When Toys “R” Us filed for Chapter 11 in September, it became the second largest retailer ever to seek bankruptcy protection as measured by assets at the time of filing.

The big box toy store joined an exclusive club that nobody wants to be part of: companies in need of a financial do-over to address declining sales, suffocating debt, and overwhelming uncertainty about the future. 

Business bankruptcies overall have dropped steadily since the height of the recession in 2009. But that hasn’t been the case for retailers and other businesses being disrupted by the digital economy or undone by overbuilding and heavy borrowing.

Retailers have had it particularly bad. E-commerce sales were expected to grow four times as fast as sales at traditional brick-and-mortar stores in 2017, to about $2.3 trillion globally. While e-commerce still accounts for only 10.1 percent of global retail purchases, that market share is expected to climb to 16 percent by 2021, according to eMarketer.

Online competition isn’t retail’s only problem. The industry is grappling with the results of chronic overbuilding, poor merchandising, and leveraged buyouts that left some stores drowning in debt.1 Through the first nine months of 2017, the latest period for which data is available, retailers accounted for approximately 16 percent of all U.S. business bankruptcies, compared to 12.7 percent in 2016 and 11 percent in 2015, according to bankruptcy analyst New Generation Research Inc.2  More than 300 retailers closed in 2017, most of them small stores but this also included name brands like Toy “R” Us, Gymboree, Payless ShoeSource, and Radio Shack.

Experts expect the same level of bankruptcies in 2018—or more, should interest rates rise and make credit even harder to come by. “If they go up, there will be an increase in bankruptcy filings and liquidations,” says Matthew Beatman, a bankruptcy lawyer and partner at Zeisler & Zeisler PC in Bridgeport, Connecticut.

Business Bankruptcies Dropped 5.4 Percent through Q3 in 2017

Total business bankruptcies declined 5.4 percent through the first nine months of the year, to 17,371, compared to 18,361 in the same period in 2016, according to the American Bankruptcy Institute. Statistics include Chapter 7 liquidations and Chapter 11 reorganizations.

High-profile retailers aside, small companies accounted for the vast majority of 2017 business bankruptcies, with enterprises with less than $5 million in annual sales representing 83 percent of filings in the first nine months the year, according to New Generation Research.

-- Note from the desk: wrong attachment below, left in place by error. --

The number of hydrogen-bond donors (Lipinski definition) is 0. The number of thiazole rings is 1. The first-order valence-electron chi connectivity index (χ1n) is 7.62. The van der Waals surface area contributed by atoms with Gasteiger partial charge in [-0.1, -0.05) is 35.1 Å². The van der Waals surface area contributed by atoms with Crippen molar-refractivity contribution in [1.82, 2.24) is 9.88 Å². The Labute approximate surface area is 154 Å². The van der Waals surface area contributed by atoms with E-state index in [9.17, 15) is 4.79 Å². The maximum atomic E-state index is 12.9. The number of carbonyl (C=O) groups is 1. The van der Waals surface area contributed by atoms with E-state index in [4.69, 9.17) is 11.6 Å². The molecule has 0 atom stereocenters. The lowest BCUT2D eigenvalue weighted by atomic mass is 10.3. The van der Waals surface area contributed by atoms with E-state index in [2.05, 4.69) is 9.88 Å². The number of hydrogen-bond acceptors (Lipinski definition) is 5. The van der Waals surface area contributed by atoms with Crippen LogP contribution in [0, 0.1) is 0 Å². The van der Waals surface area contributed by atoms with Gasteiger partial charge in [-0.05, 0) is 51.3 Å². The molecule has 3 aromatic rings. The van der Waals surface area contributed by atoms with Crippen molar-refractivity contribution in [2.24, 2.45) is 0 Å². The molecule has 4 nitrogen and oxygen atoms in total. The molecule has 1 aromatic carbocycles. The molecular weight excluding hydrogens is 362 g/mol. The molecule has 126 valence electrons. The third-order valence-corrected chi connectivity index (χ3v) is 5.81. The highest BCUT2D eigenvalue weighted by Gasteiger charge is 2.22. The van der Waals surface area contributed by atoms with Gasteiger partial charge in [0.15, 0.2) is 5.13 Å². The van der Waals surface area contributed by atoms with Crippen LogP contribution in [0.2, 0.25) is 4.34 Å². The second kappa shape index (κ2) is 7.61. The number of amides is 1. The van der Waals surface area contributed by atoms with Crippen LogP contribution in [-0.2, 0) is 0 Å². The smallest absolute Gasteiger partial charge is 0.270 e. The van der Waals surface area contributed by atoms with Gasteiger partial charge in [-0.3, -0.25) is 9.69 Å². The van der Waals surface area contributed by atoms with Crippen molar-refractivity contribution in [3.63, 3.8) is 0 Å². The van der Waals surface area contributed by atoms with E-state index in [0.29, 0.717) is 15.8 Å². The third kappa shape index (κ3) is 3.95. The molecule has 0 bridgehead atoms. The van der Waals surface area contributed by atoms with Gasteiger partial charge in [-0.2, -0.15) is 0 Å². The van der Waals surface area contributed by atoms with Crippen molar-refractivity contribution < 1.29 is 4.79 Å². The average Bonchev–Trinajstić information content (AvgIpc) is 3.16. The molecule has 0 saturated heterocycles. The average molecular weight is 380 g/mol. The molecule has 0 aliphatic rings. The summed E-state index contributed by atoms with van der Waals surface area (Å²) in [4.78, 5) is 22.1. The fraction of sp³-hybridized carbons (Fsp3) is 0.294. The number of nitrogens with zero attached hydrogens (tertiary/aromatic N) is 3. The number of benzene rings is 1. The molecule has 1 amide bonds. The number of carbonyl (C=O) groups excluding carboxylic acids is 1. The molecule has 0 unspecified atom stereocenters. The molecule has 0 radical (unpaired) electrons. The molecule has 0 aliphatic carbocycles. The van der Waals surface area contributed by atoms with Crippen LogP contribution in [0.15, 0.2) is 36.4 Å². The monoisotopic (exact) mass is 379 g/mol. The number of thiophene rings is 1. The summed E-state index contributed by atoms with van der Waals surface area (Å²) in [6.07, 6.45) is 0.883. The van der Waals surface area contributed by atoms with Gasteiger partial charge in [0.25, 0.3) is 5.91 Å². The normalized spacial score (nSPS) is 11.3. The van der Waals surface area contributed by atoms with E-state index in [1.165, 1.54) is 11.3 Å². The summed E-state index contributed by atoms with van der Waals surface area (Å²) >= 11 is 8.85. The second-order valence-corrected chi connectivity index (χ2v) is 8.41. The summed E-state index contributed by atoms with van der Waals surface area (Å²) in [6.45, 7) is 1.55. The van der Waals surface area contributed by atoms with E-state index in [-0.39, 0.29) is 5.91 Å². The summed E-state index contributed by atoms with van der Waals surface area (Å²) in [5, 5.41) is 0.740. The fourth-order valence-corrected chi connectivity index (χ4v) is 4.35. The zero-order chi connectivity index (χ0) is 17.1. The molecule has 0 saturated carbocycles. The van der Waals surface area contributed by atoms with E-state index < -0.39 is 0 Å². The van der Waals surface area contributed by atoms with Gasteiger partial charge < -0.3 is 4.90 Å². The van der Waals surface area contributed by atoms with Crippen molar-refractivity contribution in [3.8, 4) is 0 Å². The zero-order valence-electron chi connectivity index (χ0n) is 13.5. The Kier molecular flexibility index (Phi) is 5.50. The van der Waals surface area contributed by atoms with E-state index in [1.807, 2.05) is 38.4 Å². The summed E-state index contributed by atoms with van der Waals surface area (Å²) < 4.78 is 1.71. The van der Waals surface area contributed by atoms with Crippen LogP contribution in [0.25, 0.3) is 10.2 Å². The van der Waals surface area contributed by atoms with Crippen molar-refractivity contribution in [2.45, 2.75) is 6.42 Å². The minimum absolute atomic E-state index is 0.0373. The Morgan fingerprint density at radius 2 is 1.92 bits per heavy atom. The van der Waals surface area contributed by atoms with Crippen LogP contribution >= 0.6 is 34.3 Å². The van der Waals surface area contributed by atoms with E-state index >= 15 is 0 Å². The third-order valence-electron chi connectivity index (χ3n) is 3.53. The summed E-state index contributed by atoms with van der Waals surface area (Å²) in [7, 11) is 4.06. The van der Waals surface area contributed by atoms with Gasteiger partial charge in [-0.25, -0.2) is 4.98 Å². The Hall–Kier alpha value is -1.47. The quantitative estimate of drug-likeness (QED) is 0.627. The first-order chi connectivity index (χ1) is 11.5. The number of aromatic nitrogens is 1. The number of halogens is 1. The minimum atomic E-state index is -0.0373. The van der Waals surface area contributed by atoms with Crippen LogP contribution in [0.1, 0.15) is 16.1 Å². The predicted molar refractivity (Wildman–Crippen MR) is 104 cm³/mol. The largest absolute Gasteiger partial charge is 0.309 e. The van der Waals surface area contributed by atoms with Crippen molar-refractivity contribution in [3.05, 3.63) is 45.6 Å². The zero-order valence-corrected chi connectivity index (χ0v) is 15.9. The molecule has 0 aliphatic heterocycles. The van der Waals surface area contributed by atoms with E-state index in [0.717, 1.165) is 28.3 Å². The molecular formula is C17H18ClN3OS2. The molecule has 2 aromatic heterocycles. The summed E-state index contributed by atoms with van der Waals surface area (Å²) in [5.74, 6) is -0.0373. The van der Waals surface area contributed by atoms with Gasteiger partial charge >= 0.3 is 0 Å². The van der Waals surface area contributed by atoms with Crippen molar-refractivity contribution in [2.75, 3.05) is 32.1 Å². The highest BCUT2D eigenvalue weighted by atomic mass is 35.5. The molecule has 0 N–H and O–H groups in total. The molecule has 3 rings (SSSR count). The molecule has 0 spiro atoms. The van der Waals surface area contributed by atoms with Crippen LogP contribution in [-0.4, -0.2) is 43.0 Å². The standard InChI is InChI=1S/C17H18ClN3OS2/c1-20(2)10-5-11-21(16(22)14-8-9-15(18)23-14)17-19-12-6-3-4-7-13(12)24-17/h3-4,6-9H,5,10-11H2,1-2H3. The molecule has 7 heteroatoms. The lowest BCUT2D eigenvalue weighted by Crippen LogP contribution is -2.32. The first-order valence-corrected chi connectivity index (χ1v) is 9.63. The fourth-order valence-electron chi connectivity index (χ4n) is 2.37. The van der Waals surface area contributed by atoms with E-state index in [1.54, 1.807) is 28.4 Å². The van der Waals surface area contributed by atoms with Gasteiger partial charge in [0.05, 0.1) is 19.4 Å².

Public company bankruptcies dropped through the first three quarters of 2017 to 54 with combined assets of $70.4 billion from 77 with combined assets of $92 billion during the same time in 2016. The energy industry recovered somewhat from 2016, when plunging oil prices saw 17 oil, gas, or other energy suppliers seek bankruptcy protection, representing 41 percent of all public company filings3  that year. Given the capital intensive process of gas production and volatility of commodities, some companies are still working on their balance sheets, which could lead more to reorganize, Beatman says. “I don’t think it’s over, but it’s more stable now.”

Low interest rates have kept credit relatively cheap, at least for small- and mid-sized companies, which could help explain the continued decline in filings. It’s also become more common for private equity companies, investors, and lenders to seek faster, cheaper alternatives to bankruptcy. Those options include closing a business, putting it into receivership, or assigning assets for the benefit of creditors. In some states, a business can assign assets to an attorney or other individual to liquidate and distribute to creditors, Beatman says.

High filing costs are also an obstacle for some businesses considering bankruptcy, a situation ABI hoped to fix through a slate of Chapter 11 reforms first proposed in 2015 that to-date have failed to raise support in Congress.

Experts predict business bankruptcies to remain relatively flat heading into 2018. That said, rising interest rates and low-quality corporate debt could lead to an increase in public company filings, according to New Generation Research.

With the White House and Congress preoccupied with changes to the tax code, health care, immigration, and trade, neither is likely to be inclined to revisit existing bankruptcy regulations.

President Trump’s repeated use of bankruptcies in his real estate and casino businesses over the years might make him hesitate to put more provisions on bankruptcy codes. Various Trump companies filed for bankruptcy protection four times between 1991 and 2009.

“While the creditor lobby might push for more, I don’t know that there are going to be any significant changes,” Beatman says.

Though bankruptcies are generally viewed as bad for business—after all, in most cases suppliers, creditors, and investors don’t end up with all the money they’re owed—they can have silver linings for business owners. Reorganizing can help a business after changing or unforeseen circumstances by selling assets, undoing leases on excessive square footage, or renegotiating unprofitable contracts. In some cases, they can be used to convert debts owed to creditors into equity. “It can have some value,” Beatman says.